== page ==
Wednesday, December 17, 2008


We had an open house and nobody came.

That's not entirely true. Beth, our realtor's office manager, stopped by. She brought each of our realtors -- Jim and Dana -- a small St. Joseph's statue. As the tradition goes, you bury the statue upside down in your yard and it brings you a buyer.

Not being Catholic, I looked up St. Joseph to see what his deal is. Turns out he's Jesus' stepdad! Mary's husband, the dude who raised Jesus. (I wonder if god paid child support?) Wikipedia has more than I wanted to know about Joe and is totally sketch about what we really want to know: how did little Joe become the upside down, subterranean saint for real estate transfer?

Who thought of this saintly torture? "Okay, Joe, i'm putting you head first in the ground until you sell my house."

My feeling about this and most religious/superstitious traditions (feng shui, sage burning, clapping, etc.) is, hey, they can't hurt.

Dana and I promptly planted the little guy in the front yard, arse over teakettle.

My favorite part of this whole episode is the source of our little icon: I bet the St. Joe kit is the only thing involving "home sales" that's booming.

Monday, December 15, 2008


"I love beach glass so much that I bought a tumbler." -- a wine shop customer

Let's ponder this choice:

a. Go to the beach, day after day, walking along the ocean's edge scouring the shore for those little bits of sparkling treasure, the only time nature conquers human litter to create something beautiful. Breathe in the crisp ocean air, let the water lap around your feet, the wind ruffle your hair. Repeat. Repeat.

b. Break glass, throw it in your tumbler. Turn it on.

Sure, in the end you might have something that closely proximates sea glass, but what have you traded?

Never sell patience short. Impatience rarely pays dividends.

Daily reminders from the universe for those choosing to pay attention.

--got all the outlets in Isabella working
--installed the newly varnished wood on the boom crutch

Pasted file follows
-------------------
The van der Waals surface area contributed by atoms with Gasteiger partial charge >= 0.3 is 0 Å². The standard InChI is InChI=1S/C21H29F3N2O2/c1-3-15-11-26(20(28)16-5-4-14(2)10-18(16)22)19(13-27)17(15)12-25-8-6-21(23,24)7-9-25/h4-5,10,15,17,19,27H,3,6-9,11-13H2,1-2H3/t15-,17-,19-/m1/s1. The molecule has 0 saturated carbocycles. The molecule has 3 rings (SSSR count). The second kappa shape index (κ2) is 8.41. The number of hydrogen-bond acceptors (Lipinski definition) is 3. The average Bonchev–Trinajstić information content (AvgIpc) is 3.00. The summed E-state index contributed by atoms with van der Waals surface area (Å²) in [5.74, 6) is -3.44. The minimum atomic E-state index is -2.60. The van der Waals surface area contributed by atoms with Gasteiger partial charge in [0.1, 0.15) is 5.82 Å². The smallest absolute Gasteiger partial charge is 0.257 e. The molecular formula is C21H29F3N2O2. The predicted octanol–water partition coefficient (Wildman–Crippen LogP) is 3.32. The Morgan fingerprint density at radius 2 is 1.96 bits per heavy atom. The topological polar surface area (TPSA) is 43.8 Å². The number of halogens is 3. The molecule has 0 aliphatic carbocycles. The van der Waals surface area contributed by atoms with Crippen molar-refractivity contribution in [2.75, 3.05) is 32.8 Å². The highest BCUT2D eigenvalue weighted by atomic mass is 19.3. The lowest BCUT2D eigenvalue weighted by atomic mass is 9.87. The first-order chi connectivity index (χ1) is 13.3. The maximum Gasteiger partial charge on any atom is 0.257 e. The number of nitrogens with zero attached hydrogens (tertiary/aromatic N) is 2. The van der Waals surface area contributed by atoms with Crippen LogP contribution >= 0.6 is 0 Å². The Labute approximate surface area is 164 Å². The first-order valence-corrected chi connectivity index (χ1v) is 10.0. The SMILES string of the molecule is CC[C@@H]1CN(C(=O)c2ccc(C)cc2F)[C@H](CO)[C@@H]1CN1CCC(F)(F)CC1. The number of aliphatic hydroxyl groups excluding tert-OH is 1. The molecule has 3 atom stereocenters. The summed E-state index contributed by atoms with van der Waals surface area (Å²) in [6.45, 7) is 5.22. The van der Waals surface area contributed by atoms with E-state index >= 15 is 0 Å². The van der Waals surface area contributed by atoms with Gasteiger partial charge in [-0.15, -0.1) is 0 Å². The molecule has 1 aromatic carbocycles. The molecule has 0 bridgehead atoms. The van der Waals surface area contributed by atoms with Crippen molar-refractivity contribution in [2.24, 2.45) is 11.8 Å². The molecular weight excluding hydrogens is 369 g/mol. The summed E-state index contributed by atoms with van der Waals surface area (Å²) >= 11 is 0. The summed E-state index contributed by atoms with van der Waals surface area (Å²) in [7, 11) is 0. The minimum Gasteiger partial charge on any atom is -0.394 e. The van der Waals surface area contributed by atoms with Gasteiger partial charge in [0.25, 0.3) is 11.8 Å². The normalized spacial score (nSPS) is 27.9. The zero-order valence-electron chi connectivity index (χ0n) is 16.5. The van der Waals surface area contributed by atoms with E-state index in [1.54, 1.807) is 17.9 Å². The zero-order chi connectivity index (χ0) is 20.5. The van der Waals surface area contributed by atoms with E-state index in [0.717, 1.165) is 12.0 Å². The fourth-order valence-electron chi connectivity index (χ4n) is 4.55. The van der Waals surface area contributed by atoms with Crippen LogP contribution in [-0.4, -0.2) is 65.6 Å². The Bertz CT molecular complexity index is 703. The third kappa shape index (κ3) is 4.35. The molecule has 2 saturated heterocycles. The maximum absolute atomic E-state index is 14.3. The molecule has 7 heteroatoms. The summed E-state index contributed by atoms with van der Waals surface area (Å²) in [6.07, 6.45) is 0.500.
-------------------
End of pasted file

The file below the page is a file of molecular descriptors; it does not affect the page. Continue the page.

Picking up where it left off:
--decorated the house for Christmas
--took turns the last 2 1/2 weeks being sick

Wednesday, December 10, 2008

Tuesday, December 9, 2008


Chip and Tammy should:

a. Wait until their house and business sell before cruising.
b. Keep the business, rent the house and cruise on Isabella (current boat).
c. Sell the house, keep the business and buy an Island Packet to cruise on.
d. Sell the house, and live on the boat until the business sells.
e. Fill in the blank

That's the question we've posed to the universe. The last option is there just in case we're not smart enough to figure out the right option on our own.

Friday, December 5, 2008


Oh, ick. I'm gagging at that title too. And, now that you mention it, I meant fable, not fairy tale.

That old saw about the tortoise and the hare, slow and steady wins the race, came to mind this morning as we were discussing our plans.

I'm a burrower. When it's time to wait for a sign, I just hunker down and wait. A hurricane can pass overhead, and I'll stand planted in one spot and wait, quiet as death.

Chip's a builder. When it's time for a sign, he'll paint one. If a hurricane passes overhead, he'll build a shelter, invite friends and cook a feast. There will be drinks, music.

The burrower and the builder. Vivre la difference!

So here we are, a whole plan laid out: sell everything and move onto a boat, and we're stalled on that first half: sell everything. Now what? I'm prepared to hunker down and wait it out. Chip's agitating, wondering what we're doing wrong, what we can do differently.

My experience with fables is that they're rarely true. That one about crying wolf? We all know that it's the squeaky wheel that gets oiled. And I don't know of any race that can be won by being slow.

We've scheduled another board meeting (with drinks and music) to decide whether to be slow and steady, to squeak, cry wolf or all of those things.

If you're looking for us, we'll be at the table fable-making.

Thursday, December 4, 2008


"The unexamined life is not worth living." --Socrates

If we examine it a LOT does it become more worthwhile?

Our two prospective business buyers phased themselves back down to phase one this week. No one has looked at the house in almost a week. We both have colds. The economy continues being sucked down a black hole. Terrorists attacked Mumbai (which, before this week, I would have sworn was in Africa. Call me Sarah.) The big three automakers have downsized to the tiny three and are groveling before Congress begging for money. (Oh sure, now you decide to drive hybrids.)

We were both feeling feckless, aimless, lost, so we took a page out of Fortune 500 and called a board meeting. (Oh yeah, carmakers! We walked to our meeting.)

The universe had apparently issued us an intermission; we felt we should find ways to use it productively -- other than playing cribbage.

For the small picture, we identified a few more projects and planned an open house next week.

But more importantly, we added a big picture item: reconnecting with friends. We've been lousy friends since we opened the store -- just ask them. And now that we've spent the last few months with the wagons circled, we want to turn our gaze outward, tightening the bonds that are what truly keep us afloat.

And then we played cribbage.

Monday, December 1, 2008


... must be prepared to have patience in difficult times
and to know that the Universe is conspiring in our favor,
even though we may not understand how.
--Paulo Coelho